The public can now see which companies are getting H-1B approvals or denials. US Immigration and Customs Services announced an H-1B employer data hub allowing the public direct access to which companies are getting workers. In addition, the public can download complete data files by fiscal year.

USCIS’ announcement came Monday, the start of the H-1B visas season when firms submit petitions for the limited number of visa slots available.

Federal fiscal year 2019 is the most recent federal fiscal year available in the data hub; and a download found the 10 companies with the most initial approvals for H-1B visas in 2019 were:

Employer Initial Approvals
Tata Consultancy Services Ltd. 1,177 Services Inc. 606
Google LLC 512
Tech Mahindra Americas Inc. 475
Microsoft Corp. 364
Facebook Inc. 351
Larsen and Toubro Infotech Ltd. 317
Deloitte Consulting LLP 298
Wipro Limited 270
Mphasis Corp. 222

Visitors to the H-1B hub can view the data by company name, city, state or zip code.

H-1B visas are used to hire highly-skilled foreign workers, such as IT professionals, and are capped at 65,000 with an additional 20,000 available to individuals with advanced degrees from the US. In past years, the number of petitions has exceeded the caps within the first week of the government accepting them, prompting the USCIS to use a lottery to decide who gets the visas. It’s expected the number of petitions will exceed the cap this year as well.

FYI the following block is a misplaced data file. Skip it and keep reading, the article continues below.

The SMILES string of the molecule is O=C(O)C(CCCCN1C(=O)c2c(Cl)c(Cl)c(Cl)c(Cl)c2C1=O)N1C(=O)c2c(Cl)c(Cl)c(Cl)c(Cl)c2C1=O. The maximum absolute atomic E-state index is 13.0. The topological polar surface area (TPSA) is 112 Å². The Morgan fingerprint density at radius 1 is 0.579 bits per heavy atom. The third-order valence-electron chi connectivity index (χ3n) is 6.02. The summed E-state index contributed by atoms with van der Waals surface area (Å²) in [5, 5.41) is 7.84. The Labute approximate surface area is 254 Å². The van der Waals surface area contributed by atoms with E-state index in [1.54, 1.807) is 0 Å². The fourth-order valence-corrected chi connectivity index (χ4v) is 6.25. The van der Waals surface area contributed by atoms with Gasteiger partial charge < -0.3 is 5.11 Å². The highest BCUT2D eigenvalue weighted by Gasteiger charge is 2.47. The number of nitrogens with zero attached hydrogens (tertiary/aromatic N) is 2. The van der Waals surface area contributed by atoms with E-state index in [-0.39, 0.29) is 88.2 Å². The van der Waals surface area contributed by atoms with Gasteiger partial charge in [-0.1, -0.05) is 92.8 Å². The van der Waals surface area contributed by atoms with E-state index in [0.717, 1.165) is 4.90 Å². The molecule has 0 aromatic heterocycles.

Separately, nearly $5 billion in mandated H-1B fees paid by companies have gone to fund scholarships in the US between federal fiscal year 1999 and 2018, according to a report by the National Foundation for American Policy, a nonpartisan research organization.

Among companies’ costs in applying for new or extended H-1B visas are $1,500 that primarily go toward funding scholarships in the US, according to the organization. However, it noted President Trump’s 2020 budget includes plans for the doubling that amount to $3,000, which the organization’s report says is not justified.

In addition to those fees, the organization notes companies applying for H-1B visas must pay attorney fees, an anti-fraud fee, premium processing and other fees that can bring the total cost to between $3,400 and $16,560 per worker.

“Few people realize that fees for each new H-1B visa holder fund scholarships and job training for Americans,” said Stuart Anderson, executive director of the National Foundation for American Policy and counselor to the Commissioner of the Immigration and Naturalization Service under President George W. Bush. “Companies pay a significant amount of money in legal and government fees every time they sponsor a high-skilled foreign national, something they would not do unless it was considered important to a company’s plans to grow and innovate in America.”

H-2B numbers to rise. Meanwhile, the US Department of Homeland Security last week announced it will allocate an additional 30,000 H-2B visas for temporary nonagricultural workers for the remainder of fiscal year 2019. The newly allotted visas will be granted to applicants who have held H-2B status in at least one of the past three fiscal years.

The increase brings the cap to a record 96,000.